Monday, July 23, 2012


Even though I hardly remember a time when there were no animals at my home growing up -- from dogs to cats to birds to fish. Including piranha! And snakes! -- I have never considered myself a pet person. Part of it is because ours were always outdoor pets, and outdoor duties went to my brothers (that's how it worked in my family). Beyond that, though, I've always been nervous about their sudden movements and start at fuzzy (or wet!) nuzzlings. And I'm not a huge fan of all the shedding.

Our dalmation, Zip (or Zipper, as I like to call him), didn't really have sudden movements. He was a beast and you could see -- and smell -- him coming a block away. When he got to you, he'd wag his tail so excitedly that you'd sometimes get a rather painful lashing. He was infinitely playful and cheerful, and never realized his own strength. I admit that I was scared of him in his early adulthood because he seemed so unpredictable.

As he got older, Zipper never lost his exuberance, never forgot about us. He would run to the gate whenever I came back to my parents' house, and whine until I reached over the fence to pet him. Then he'd sneeze -- always big, wet sneezes -- and get his slobber and fur all over my arms and pant legs.  Yum.

He got older and older. And arthritic. It gradually became harder for him to get up and run to me when I came over to my dad's house. My brother moved back home and started taking better care of Zipper, and he got better. But he didn't get younger. After my brother got back from a trip recently, he sent a concerned email to the familiy to let us know that Zipper would barely move and could hardly control his bladder or bowels anymore. I came to see him a couple of days after that and saw that he had weakened considerably since the last time I saw him. Still, my little Zipper came to greet me. He leaned all his weight into my leg, like he always did -- but was so wobbly that he ended up rolling over and ended up on his side. I helped him to his stomach, cleaned him up a bit, and took this picture. 


We said goodbye Zip last Saturday. It was so difficult to see him at the vet's -- my brother had to carry him into and out of the car -- his breathing had become so labored. He still hobbled around the room, sniffing at the different scents and chewing up pet treats. The veterinarian confirmed that there was nothing we could do that would restore him, and that the summer heat was probably making it more difficult for we decided that it was time. I made sure to look into his face for a long, long while. So that I would remember him. So that he would know that he was loved. I think he knew.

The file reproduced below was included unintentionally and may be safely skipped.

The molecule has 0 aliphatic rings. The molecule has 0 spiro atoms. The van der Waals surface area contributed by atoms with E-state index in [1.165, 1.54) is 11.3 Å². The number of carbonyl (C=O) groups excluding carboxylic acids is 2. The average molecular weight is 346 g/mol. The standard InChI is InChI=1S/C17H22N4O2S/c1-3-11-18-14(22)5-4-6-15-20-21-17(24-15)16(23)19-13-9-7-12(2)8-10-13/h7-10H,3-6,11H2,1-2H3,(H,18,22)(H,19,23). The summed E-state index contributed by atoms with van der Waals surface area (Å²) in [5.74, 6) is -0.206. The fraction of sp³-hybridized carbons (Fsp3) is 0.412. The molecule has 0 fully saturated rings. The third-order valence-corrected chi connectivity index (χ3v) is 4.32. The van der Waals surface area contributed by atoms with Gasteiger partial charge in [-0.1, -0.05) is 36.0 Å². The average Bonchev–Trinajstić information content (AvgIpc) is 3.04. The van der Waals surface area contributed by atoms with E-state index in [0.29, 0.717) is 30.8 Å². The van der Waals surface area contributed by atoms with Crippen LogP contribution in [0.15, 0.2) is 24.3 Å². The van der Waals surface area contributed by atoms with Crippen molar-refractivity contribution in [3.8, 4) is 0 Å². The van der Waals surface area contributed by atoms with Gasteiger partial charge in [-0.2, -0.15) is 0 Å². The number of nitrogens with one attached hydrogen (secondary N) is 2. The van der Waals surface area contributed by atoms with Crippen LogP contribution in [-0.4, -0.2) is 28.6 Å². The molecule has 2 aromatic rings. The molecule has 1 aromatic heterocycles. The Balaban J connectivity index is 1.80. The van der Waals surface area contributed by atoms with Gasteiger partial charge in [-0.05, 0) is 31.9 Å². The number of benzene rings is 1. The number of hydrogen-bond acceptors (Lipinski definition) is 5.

I thought about what a luxury it is to be able to say goodbye to a loved one. I'm glad I got that opportunity with the Zipper. I'm glad I got to be there with my brother, that he didn't have to make the decision alone. We both agreed that Zip's quality of life wasn't very good at that point. That he had had a good -- no, great -- life, that he had brought us all a lot of happiness in all the ten or twelve years he was with us. That we were doing the right thing.

But it still sucked.

For the rest of the weekend I kept my mind and hands occupied with a lot of cleaning and ironing. The couple times I pulled up that picture on my phone, tears would well up and flow over. But I couldn't help it -- I mean, c'mon: that is one good looking doggy.

On Monday, I passed a woman walking her dog and mentally shook my head at the thought of her one day having to say goodbye to it, and that's why I could never have my own pet. But then it hit me: if I extended that thought to people, jobs, books, projects -- or anything, really -- I would never do anything. Or know anyone. Anything or anyone meaningful, that is. Just because something ends doesn't mean it's not worth having at all. Actually, it makes the time you have with that something even more precious.

I still don't see myself as a pet person, but I learned in that brief moment that memories are not lost; I can treasure them in my heart and mind. And, more importantly, I am not afraid of loving again, of loving more. And that's a very good thing.

Thanks for helping me realize that, little Zipper. I love you and miss you.


  1. Minh and I were so blessed to have been able to see him one last time when we dropped off the chairs at your dad's house. He greeted us by our truck, was sniffing around, and gave us a happy wag tail. Zipper will be missed.

  2. I am so sorry to hear about your loss. Zipper sounds like an AMAZING dog. I am sure you will miss him—but what great memories you have!

    And what a great gift you gave him in the end. You may recall that a few years ago, we lost both of our (elderly) cats, one about a year after the other. We were all sad about it, but explaining this to Sylvia (who was three and four at the time) really helped us all deal with it. As pet owners, we are responsible for our pets' lives—and their deaths, too. We told her that our cats were suffering, so we and the vet were going to help them die because they couldn't do it by themselves. Yeah, it sucked, but we have no doubt that it was the right decision. I'm glad that you and your brother made the right decision, too.

  3. Thanks for that reminder, Marsha. It means a lot!

  4. I'm glad you both got to see the old guy one last time.

  5. This reminds me of The Unbearable Lightness of Being where Kundera says that "dogs are our link to paradise." I miss my dog.